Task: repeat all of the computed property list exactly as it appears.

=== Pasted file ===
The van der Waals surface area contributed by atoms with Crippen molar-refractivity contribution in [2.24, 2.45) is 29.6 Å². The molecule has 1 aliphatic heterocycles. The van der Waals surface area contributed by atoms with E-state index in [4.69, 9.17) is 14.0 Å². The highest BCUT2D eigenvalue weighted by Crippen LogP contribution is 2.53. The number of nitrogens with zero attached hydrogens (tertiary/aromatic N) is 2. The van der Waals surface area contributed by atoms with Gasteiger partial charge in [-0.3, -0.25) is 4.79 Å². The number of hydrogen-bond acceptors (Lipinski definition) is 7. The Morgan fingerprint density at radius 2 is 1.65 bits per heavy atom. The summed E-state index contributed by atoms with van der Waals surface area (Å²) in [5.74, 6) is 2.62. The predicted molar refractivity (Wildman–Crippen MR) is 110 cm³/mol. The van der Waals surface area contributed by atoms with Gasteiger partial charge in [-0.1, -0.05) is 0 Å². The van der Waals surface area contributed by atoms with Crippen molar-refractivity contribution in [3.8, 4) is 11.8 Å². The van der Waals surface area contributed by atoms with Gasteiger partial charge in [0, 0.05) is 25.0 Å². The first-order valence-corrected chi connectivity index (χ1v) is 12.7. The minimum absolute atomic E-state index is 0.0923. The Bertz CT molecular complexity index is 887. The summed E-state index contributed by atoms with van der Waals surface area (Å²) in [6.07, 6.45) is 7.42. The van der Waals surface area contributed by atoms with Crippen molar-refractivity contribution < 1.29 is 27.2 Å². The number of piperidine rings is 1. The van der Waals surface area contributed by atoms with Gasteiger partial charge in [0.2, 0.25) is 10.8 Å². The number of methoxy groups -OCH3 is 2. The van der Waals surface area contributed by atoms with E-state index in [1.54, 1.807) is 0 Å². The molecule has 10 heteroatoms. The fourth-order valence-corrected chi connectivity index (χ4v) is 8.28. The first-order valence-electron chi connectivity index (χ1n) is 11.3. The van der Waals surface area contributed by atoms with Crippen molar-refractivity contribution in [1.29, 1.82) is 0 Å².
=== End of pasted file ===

The van der Waals surface area contributed by atoms with Crippen molar-refractivity contribution in [2.24, 2.45) is 29.6 Å². The molecule has 1 aliphatic heterocycles. The van der Waals surface area contributed by atoms with E-state index in [4.69, 9.17) is 14.0 Å². The highest BCUT2D eigenvalue weighted by Crippen LogP contribution is 2.53. The number of nitrogens with zero attached hydrogens (tertiary/aromatic N) is 2. The van der Waals surface area contributed by atoms with Gasteiger partial charge in [-0.3, -0.25) is 4.79 Å². The number of hydrogen-bond acceptors (Lipinski definition) is 7. The Morgan fingerprint density at radius 2 is 1.65 bits per heavy atom. The summed E-state index contributed by atoms with van der Waals surface area (Å²) in [5.74, 6) is 2.62. The predicted molar refractivity (Wildman–Crippen MR) is 110 cm³/mol. The van der Waals surface area contributed by atoms with Gasteiger partial charge in [-0.1, -0.05) is 0 Å². The van der Waals surface area contributed by atoms with Crippen molar-refractivity contribution in [3.8, 4) is 11.8 Å². The van der Waals surface area contributed by atoms with Gasteiger partial charge in [0, 0.05) is 25.0 Å². The first-order valence-corrected chi connectivity index (χ1v) is 12.7. The minimum absolute atomic E-state index is 0.0923. The Bertz CT molecular complexity index is 887. The summed E-state index contributed by atoms with van der Waals surface area (Å²) in [6.07, 6.45) is 7.42. The van der Waals surface area contributed by atoms with Crippen molar-refractivity contribution < 1.29 is 27.2 Å². The number of piperidine rings is 1. The van der Waals surface area contributed by atoms with Gasteiger partial charge in [0.2, 0.25) is 10.8 Å². The number of methoxy groups -OCH3 is 2. The van der Waals surface area contributed by atoms with E-state index in [1.54, 1.807) is 0 Å². The molecule has 10 heteroatoms. The fourth-order valence-corrected chi connectivity index (χ4v) is 8.28. The first-order valence-electron chi connectivity index (χ1n) is 11.3. The van der Waals surface area contributed by atoms with Crippen molar-refractivity contribution in [1.29, 1.82) is 0 Å².